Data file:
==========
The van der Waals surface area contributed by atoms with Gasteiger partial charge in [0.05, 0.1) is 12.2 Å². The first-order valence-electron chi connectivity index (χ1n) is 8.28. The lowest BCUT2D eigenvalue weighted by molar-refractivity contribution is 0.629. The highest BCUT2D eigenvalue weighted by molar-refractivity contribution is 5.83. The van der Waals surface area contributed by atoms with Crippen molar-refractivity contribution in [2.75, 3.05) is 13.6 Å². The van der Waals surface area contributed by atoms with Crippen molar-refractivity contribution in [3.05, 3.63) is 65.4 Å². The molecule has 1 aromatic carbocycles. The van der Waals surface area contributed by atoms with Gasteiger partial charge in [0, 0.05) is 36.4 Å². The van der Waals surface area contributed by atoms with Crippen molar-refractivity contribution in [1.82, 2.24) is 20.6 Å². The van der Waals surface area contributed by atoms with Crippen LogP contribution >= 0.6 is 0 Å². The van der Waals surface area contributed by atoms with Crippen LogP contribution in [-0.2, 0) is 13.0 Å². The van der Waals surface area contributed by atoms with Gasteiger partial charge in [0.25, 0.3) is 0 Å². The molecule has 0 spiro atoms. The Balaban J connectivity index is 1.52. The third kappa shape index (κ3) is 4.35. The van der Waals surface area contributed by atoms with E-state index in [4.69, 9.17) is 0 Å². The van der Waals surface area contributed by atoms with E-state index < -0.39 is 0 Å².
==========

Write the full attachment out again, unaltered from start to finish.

The van der Waals surface area contributed by atoms with Gasteiger partial charge in [0.05, 0.1) is 12.2 Å². The first-order valence-electron chi connectivity index (χ1n) is 8.28. The lowest BCUT2D eigenvalue weighted by molar-refractivity contribution is 0.629. The highest BCUT2D eigenvalue weighted by molar-refractivity contribution is 5.83. The van der Waals surface area contributed by atoms with Crippen molar-refractivity contribution in [2.75, 3.05) is 13.6 Å². The van der Waals surface area contributed by atoms with Crippen molar-refractivity contribution in [3.05, 3.63) is 65.4 Å². The molecule has 1 aromatic carbocycles. The van der Waals surface area contributed by atoms with Gasteiger partial charge in [0, 0.05) is 36.4 Å². The van der Waals surface area contributed by atoms with Crippen molar-refractivity contribution in [1.82, 2.24) is 20.6 Å². The van der Waals surface area contributed by atoms with Crippen LogP contribution >= 0.6 is 0 Å². The van der Waals surface area contributed by atoms with Crippen LogP contribution in [-0.2, 0) is 13.0 Å². The van der Waals surface area contributed by atoms with Gasteiger partial charge in [0.25, 0.3) is 0 Å². The molecule has 0 spiro atoms. The Balaban J connectivity index is 1.52. The third kappa shape index (κ3) is 4.35. The van der Waals surface area contributed by atoms with E-state index in [4.69, 9.17) is 0 Å². The van der Waals surface area contributed by atoms with E-state index < -0.39 is 0 Å².